(Fair warning: This entry mentions a major plot point of Denpa Teki na Kanojo/Electromagnetic Girlfriend.)
The last few days I’ve been playing the catch-up game, because even one week away from the computer means the shows I want to watch start building up. I saved Railgun for last, because it’s never failed to entertain. While that’s still true right now, once again I came away from Railgun a little disturbed.
Let me paint a picture: A boy gets bullied, extorted by thugs in his school on a regular basis. But instead of seeking help, he internalizes his hate, obsesses over power and becomes a mad bomber: a terrorist and would-be cop killer. He’s even willing to target young girls and put children in danger. How wretched—obviously the passive-aggressive little punk deserved to get bullied in the first place. Right?
Or how about this: A girl is raped and beaten by her neighbor, a mentally ill man who believes he is protecting the world from alien imposters. Thinking no one will help her, she decides to follow him on one of his “missions.” She quickly becomes addicted to the thrill of photographing the victims before he kills them, and eventually she becomes her rapist’s controller, encouraging his madness to continue the game. Even without him, the girl discovers a newfound taste for violence and death, inflicted with garrote wires and aluminum baseball bats.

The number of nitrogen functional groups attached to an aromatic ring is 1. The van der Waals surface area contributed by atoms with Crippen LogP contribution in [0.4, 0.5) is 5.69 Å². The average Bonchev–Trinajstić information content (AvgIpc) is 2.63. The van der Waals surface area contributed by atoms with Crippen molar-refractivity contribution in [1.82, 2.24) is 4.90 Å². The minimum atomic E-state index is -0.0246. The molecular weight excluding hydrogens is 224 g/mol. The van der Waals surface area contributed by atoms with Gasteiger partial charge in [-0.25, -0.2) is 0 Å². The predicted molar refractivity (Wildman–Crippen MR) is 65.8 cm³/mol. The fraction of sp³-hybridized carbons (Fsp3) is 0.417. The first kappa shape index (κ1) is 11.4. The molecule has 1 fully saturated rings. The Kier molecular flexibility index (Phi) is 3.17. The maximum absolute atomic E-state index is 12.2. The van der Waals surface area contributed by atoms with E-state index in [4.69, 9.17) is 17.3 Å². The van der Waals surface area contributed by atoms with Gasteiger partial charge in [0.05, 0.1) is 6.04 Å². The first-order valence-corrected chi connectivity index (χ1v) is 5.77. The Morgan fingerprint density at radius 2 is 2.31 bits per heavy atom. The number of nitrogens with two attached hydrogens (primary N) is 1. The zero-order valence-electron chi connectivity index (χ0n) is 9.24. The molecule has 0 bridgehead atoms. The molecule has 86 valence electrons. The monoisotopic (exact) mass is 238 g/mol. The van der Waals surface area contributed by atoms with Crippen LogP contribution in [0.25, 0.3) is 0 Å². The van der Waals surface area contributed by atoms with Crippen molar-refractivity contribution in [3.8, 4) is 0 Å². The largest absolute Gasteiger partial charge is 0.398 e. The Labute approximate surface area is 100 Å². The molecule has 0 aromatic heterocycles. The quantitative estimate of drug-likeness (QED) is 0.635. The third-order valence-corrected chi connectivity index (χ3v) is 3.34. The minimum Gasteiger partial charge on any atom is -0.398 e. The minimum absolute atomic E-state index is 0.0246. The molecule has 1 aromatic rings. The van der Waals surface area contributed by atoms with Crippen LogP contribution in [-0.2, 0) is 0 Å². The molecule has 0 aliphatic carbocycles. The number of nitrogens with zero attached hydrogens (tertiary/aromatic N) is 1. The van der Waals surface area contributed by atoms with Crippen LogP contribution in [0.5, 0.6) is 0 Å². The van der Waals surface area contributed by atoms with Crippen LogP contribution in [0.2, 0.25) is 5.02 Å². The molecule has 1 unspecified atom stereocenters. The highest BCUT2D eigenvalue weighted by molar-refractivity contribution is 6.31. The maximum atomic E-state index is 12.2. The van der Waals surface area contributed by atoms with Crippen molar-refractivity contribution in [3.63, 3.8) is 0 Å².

I wish I could say this is a clever “the abused becomes the abuser” meme, but I don’t think it is.
Bullying was a problem for Japanese schools all the way back in the 1980s. Bruce Feiler, the author of Learning to Bow, noticed it when he was teaching during the very first years of the JET Program. I read that book when I was a child, and now here I am to find that 2009 Japan isn’t any different.
Just last month, for example, I listened to an English speech given by a girl who was a victim of bullying. She described being shunned by her classmates, receiving graffiti and death threats in her mailbox, and yet the most shocking part to me was that she blamed herself for not being sensitive enough!
Victimization is treated differently here. There is some value to it– nobody gets completely off the hook just for being a victim. But at the same time, I can’t help but feel like there’s a parade of media (Railgun, Denpa Teki na Kanojo, certain episodes of Shigofumi, almost the entirety of Jigoku Shoujo) that tries to justify violence against others by implying that they brought it on themselves. Victims are rendered weak or evil, and bullying appears to walk a very fine line between catalyst and pre-emptive punishment.
I can’t stand that. But it is what it is.